However, the new government has failed to address the most regressive provision in the rules, which effectively ensures that the non-judicial members of the Lokpal will comprise almost exclusively of bureaucrats. This implies that the Lokpal will join the long list of institutions in the country that, instead of being led by men and women who are most competent for the job, have actually become post-retirement slots for civil servants. Leaders of the BJP, including Arun Jaitley and Ravi Shankar Prasad, who are now senior ministers in the Modi administration, had made statements on the floor of the House, and rightly so, that the mere passage of the Lokpal law will not rid the country of corruption and maladministration. During the debate on the Lokpal in Parliament, they stressed the need for an effective whistleblower protection and grievance redressal law. In fact, in February, Parliament, with active support of BJP legislators, passed the Whistle Blowers Protection (WBP) Bill.

This gave many people reason to believe that a new dispensation under the BJP would be serious about promptly framing proper rules to operationalise the WBP Act and put in place an effective mechanism for redressing grievances. However, even after 100 days and several attacks on whistleblowers, no rules for the WBP Act are in sight.

On the contrary, in July, while responding to a question in the Lok Sabha on the safety of whistleblowers, the concerned minister did not even mention the WBP Act. The transfer of Sanjiv Chaturvedi, the former chief vigilance officer of AIIMS, by the new government was also widely seen as a move to victimise a whistleblower.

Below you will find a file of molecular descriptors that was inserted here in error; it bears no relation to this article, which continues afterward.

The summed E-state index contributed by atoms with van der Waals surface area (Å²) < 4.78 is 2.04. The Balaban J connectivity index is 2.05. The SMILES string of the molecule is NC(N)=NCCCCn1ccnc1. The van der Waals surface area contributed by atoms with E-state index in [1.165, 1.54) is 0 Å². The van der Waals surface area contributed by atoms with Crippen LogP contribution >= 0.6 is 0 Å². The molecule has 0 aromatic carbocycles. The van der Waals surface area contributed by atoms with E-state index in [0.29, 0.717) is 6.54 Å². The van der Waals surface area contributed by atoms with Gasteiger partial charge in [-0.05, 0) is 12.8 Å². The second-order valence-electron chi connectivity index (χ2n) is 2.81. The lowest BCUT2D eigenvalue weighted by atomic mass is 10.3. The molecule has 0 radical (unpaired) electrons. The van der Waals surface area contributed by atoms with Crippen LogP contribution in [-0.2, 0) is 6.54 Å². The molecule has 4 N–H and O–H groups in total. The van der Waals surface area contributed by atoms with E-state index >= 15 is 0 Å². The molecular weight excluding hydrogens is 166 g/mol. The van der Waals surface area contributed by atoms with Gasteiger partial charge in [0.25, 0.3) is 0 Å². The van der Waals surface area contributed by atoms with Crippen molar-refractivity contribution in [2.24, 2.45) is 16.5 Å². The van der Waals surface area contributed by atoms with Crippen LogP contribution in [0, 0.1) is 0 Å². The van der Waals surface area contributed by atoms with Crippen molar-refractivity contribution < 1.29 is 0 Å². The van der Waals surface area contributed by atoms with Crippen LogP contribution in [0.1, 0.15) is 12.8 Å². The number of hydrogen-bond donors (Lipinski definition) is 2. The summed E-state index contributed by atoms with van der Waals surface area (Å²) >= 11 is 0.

Finally, the performance of the government, in terms of achieving its electoral promise of delivering basic amenities to citizens, can be judged by whether it has put in place an effective mechanism for time-bound delivery of services and grievance redressal. Only a robust grievance redressal mechanism, which holds government functionaries accountable for failure to deliver services in a time-bound manner, can protect people from the menace of everyday petty corruption and inefficiency, due to which they are denied their basic rights and entitlements like rations, pensions, healthcare and education.

Unfortunately, there has been no perceptible effort so far by the new government to put in place a strong system for resolving complaints. Also, the government has not reintroduced the 2011 grievance redressal bill in Parliament, which had lapsed with the dissolution of the 15th Lok Sabha. Undoubtedly, the mission to deliver good governance cannot be expected to be achieved in 100 days, but decisive action on these critical issues would certainly show the government’s commitment to fulfilling its pledge of ensuring transparent and accountable governance.